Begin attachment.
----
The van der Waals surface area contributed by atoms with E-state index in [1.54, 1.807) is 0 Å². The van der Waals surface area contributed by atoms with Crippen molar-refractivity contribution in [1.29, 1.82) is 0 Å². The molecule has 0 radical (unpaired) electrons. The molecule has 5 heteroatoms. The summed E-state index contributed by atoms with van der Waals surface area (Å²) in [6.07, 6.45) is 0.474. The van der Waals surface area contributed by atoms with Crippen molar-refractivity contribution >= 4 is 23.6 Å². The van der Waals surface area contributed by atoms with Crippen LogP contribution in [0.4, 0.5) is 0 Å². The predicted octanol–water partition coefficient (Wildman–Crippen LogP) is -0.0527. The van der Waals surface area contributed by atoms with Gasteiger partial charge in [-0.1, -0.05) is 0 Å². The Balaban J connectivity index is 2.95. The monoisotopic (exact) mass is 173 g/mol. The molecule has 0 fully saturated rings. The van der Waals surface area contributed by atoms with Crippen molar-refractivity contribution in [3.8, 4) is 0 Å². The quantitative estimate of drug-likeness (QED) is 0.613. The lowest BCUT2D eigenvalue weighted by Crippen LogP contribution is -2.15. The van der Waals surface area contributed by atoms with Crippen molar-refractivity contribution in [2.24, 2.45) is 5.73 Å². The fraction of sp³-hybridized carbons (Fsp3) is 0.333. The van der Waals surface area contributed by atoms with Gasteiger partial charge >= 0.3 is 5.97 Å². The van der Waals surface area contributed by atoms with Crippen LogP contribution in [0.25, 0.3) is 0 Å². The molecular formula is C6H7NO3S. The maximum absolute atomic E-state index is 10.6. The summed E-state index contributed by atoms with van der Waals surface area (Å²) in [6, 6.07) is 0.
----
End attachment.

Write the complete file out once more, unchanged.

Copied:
The van der Waals surface area contributed by atoms with E-state index in [1.54, 1.807) is 0 Å². The van der Waals surface area contributed by atoms with Crippen molar-refractivity contribution in [1.29, 1.82) is 0 Å². The molecule has 0 radical (unpaired) electrons. The molecule has 5 heteroatoms. The summed E-state index contributed by atoms with van der Waals surface area (Å²) in [6.07, 6.45) is 0.474. The van der Waals surface area contributed by atoms with Crippen molar-refractivity contribution >= 4 is 23.6 Å². The van der Waals surface area contributed by atoms with Crippen LogP contribution in [0.4, 0.5) is 0 Å². The predicted octanol–water partition coefficient (Wildman–Crippen LogP) is -0.0527. The van der Waals surface area contributed by atoms with Gasteiger partial charge in [-0.1, -0.05) is 0 Å². The Balaban J connectivity index is 2.95. The monoisotopic (exact) mass is 173 g/mol. The molecule has 0 fully saturated rings. The van der Waals surface area contributed by atoms with Crippen molar-refractivity contribution in [3.8, 4) is 0 Å². The quantitative estimate of drug-likeness (QED) is 0.613. The lowest BCUT2D eigenvalue weighted by Crippen LogP contribution is -2.15. The van der Waals surface area contributed by atoms with Crippen molar-refractivity contribution in [2.24, 2.45) is 5.73 Å². The fraction of sp³-hybridized carbons (Fsp3) is 0.333. The van der Waals surface area contributed by atoms with Gasteiger partial charge >= 0.3 is 5.97 Å². The van der Waals surface area contributed by atoms with Crippen LogP contribution in [0.25, 0.3) is 0 Å². The molecular formula is C6H7NO3S. The maximum absolute atomic E-state index is 10.6. The summed E-state index contributed by atoms with van der Waals surface area (Å²) in [6, 6.07) is 0.